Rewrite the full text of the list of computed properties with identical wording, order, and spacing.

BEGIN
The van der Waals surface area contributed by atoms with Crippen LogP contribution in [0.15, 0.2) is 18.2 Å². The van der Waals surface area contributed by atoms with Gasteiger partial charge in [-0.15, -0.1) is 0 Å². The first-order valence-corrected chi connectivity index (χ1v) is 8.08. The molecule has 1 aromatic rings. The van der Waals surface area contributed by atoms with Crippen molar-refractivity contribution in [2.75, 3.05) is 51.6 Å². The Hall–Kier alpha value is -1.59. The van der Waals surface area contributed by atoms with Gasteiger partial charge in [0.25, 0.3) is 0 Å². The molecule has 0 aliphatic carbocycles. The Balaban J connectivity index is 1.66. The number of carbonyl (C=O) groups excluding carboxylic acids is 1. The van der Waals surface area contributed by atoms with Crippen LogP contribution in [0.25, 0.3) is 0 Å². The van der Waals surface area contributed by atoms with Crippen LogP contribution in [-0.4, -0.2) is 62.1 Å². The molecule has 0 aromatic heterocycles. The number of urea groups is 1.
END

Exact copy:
The van der Waals surface area contributed by atoms with Crippen LogP contribution in [0.15, 0.2) is 18.2 Å². The van der Waals surface area contributed by atoms with Gasteiger partial charge in [-0.15, -0.1) is 0 Å². The first-order valence-corrected chi connectivity index (χ1v) is 8.08. The molecule has 1 aromatic rings. The van der Waals surface area contributed by atoms with Crippen molar-refractivity contribution in [2.75, 3.05) is 51.6 Å². The Hall–Kier alpha value is -1.59. The van der Waals surface area contributed by atoms with Gasteiger partial charge in [0.25, 0.3) is 0 Å². The molecule has 0 aliphatic carbocycles. The Balaban J connectivity index is 1.66. The number of carbonyl (C=O) groups excluding carboxylic acids is 1. The van der Waals surface area contributed by atoms with Crippen LogP contribution in [0.25, 0.3) is 0 Å². The van der Waals surface area contributed by atoms with Crippen LogP contribution in [-0.4, -0.2) is 62.1 Å². The molecule has 0 aromatic heterocycles. The number of urea groups is 1.